CHICAGO — In 2013, when the Washington Redskins took their cheerleaders on a weeklong trip to Costa Rica, they were paid nothing other than transportation costs, along with food and lodging. But the New York Times reports some of the women who went to the photo shoot at the Occidental Grand Papagayo, an adults-only resort, were told to pose topless and others only wore body paint, even though the calendar would not show nudity.
The team also invited spectators. CBS Chicago reports the incident provides a look into how NFL teams use cheerleaders for more than sideline dancing during games.
A group of sponsors and suite holders from FedEx Field were granted "up-close" access to the photo shoot. All were men.
The cheerleaders told the newspaper they felt the team was "pimping us out."
After the end of a 14-hour day that included posing and dance practices, some of them weren't finished.
Nine of the 36 cheerleaders were hand-picked to be "personal escorts" at a nightclub for some of the sponsors who made the trip, the newspaper reported.
According to the New York Times, the account of the Redskins' calendar shoot in Costa Rica was based on interviews with five cheerleaders involved. Many details were confirmed with others who heard descriptions of the trip at the time. The cheerleaders, who were required to sign confidentiality agreements when they joined the team, spoke on condition of anonymity.
Dozens of current and former cheerleaders interviewed said they enjoyed performing at games and participating in charity work but added they were disturbed by some of the "requirements" that put them in what they considered unsafe situations.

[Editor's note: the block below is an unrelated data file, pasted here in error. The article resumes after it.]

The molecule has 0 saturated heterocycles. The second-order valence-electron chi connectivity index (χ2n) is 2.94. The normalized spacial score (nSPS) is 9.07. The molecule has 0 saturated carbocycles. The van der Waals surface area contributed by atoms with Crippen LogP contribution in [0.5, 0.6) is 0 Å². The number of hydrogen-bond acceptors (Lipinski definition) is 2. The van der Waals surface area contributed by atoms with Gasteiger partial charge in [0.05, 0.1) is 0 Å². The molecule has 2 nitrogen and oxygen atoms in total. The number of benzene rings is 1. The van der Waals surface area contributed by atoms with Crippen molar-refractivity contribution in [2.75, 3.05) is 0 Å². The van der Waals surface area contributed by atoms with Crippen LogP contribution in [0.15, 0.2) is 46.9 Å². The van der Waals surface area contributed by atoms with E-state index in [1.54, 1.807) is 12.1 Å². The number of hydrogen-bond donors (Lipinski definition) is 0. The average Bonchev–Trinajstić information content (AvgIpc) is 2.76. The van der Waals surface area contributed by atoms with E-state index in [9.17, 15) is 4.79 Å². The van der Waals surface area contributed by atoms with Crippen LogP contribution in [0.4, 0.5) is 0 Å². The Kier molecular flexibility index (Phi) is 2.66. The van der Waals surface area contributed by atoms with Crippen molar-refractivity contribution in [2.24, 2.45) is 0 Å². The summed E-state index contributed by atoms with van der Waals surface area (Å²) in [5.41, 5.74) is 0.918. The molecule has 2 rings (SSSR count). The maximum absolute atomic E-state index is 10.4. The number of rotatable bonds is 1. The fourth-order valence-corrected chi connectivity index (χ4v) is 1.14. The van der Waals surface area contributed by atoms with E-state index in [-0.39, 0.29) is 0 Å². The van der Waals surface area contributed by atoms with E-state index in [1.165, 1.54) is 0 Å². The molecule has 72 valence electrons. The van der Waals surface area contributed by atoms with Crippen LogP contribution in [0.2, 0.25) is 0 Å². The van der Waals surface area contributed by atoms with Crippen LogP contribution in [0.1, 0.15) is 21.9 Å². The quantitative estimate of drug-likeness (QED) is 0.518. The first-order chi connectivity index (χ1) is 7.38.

"They weren't putting a gun to our heads, but it was mandatory for us to go," one of the cheerleaders told the newspaper. "We weren't asked, we were told. Other girls were devastated because we knew exactly what she was doing," referring to the group's longtime director and choreographer, Stephanie Jojokian.
"It's just not right to send cheerleaders out with strange men when some of the girls clearly don't want to go," one cheerleader who was there said. "But unfortunately, I feel like it won't change until something terrible happens, like a girl is assaulted in some way, or raped. I think teams will start paying attention to this only when it's too late."
Jojokian denied much of how the trip was described, including that the nightclub event was mandatory.
"I'm the mama bear, and I really look out for everybody, not just the cheerleaders," said Jojokian. "It's a big family. We respect each other and our craft. It's such a supportive environment for these ladies."
In a statement Thursday, Redskins Team President Bruce Allen said the organization was "very concerned by the allegations" in the article. Allen said some current and former cheerleaders gave the team accounts that contradicted "many of the details" in the article, but the statement didn't provide specifics.
"I can promise that once we have completed looking into this matter, if it is revealed that any of our employees acted inappropriately, those employees will face significant repercussions," Allen said.